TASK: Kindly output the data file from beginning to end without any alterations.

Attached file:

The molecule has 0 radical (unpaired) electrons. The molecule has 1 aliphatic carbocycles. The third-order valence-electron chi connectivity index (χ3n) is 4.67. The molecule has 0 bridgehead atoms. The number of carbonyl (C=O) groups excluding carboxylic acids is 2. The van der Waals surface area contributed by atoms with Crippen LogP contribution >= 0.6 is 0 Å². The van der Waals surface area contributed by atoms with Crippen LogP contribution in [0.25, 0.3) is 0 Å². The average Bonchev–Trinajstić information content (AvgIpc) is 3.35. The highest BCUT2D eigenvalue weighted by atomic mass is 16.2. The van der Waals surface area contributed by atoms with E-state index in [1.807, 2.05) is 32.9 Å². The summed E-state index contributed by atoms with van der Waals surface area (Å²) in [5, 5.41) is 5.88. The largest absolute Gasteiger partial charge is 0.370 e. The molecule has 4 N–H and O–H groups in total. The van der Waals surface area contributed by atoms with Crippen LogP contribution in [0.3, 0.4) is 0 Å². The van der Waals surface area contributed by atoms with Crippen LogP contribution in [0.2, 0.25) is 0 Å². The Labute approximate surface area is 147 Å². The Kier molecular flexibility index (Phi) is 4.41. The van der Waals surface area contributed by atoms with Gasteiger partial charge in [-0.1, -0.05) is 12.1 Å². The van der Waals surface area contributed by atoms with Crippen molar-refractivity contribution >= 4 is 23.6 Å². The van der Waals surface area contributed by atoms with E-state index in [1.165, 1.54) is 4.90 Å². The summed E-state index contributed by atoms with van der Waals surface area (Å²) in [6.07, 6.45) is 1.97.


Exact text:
The molecule has 0 radical (unpaired) electrons. The molecule has 1 aliphatic carbocycles. The third-order valence-electron chi connectivity index (χ3n) is 4.67. The molecule has 0 bridgehead atoms. The number of carbonyl (C=O) groups excluding carboxylic acids is 2. The van der Waals surface area contributed by atoms with Crippen LogP contribution >= 0.6 is 0 Å². The van der Waals surface area contributed by atoms with Crippen LogP contribution in [0.25, 0.3) is 0 Å². The average Bonchev–Trinajstić information content (AvgIpc) is 3.35. The highest BCUT2D eigenvalue weighted by atomic mass is 16.2. The van der Waals surface area contributed by atoms with E-state index in [1.807, 2.05) is 32.9 Å². The summed E-state index contributed by atoms with van der Waals surface area (Å²) in [5, 5.41) is 5.88. The largest absolute Gasteiger partial charge is 0.370 e. The molecule has 4 N–H and O–H groups in total. The van der Waals surface area contributed by atoms with Crippen LogP contribution in [0.3, 0.4) is 0 Å². The van der Waals surface area contributed by atoms with Crippen LogP contribution in [0.2, 0.25) is 0 Å². The Labute approximate surface area is 147 Å². The Kier molecular flexibility index (Phi) is 4.41. The van der Waals surface area contributed by atoms with Gasteiger partial charge in [-0.1, -0.05) is 12.1 Å². The van der Waals surface area contributed by atoms with Crippen molar-refractivity contribution >= 4 is 23.6 Å². The van der Waals surface area contributed by atoms with E-state index in [1.165, 1.54) is 4.90 Å². The summed E-state index contributed by atoms with van der Waals surface area (Å²) in [6.07, 6.45) is 1.97.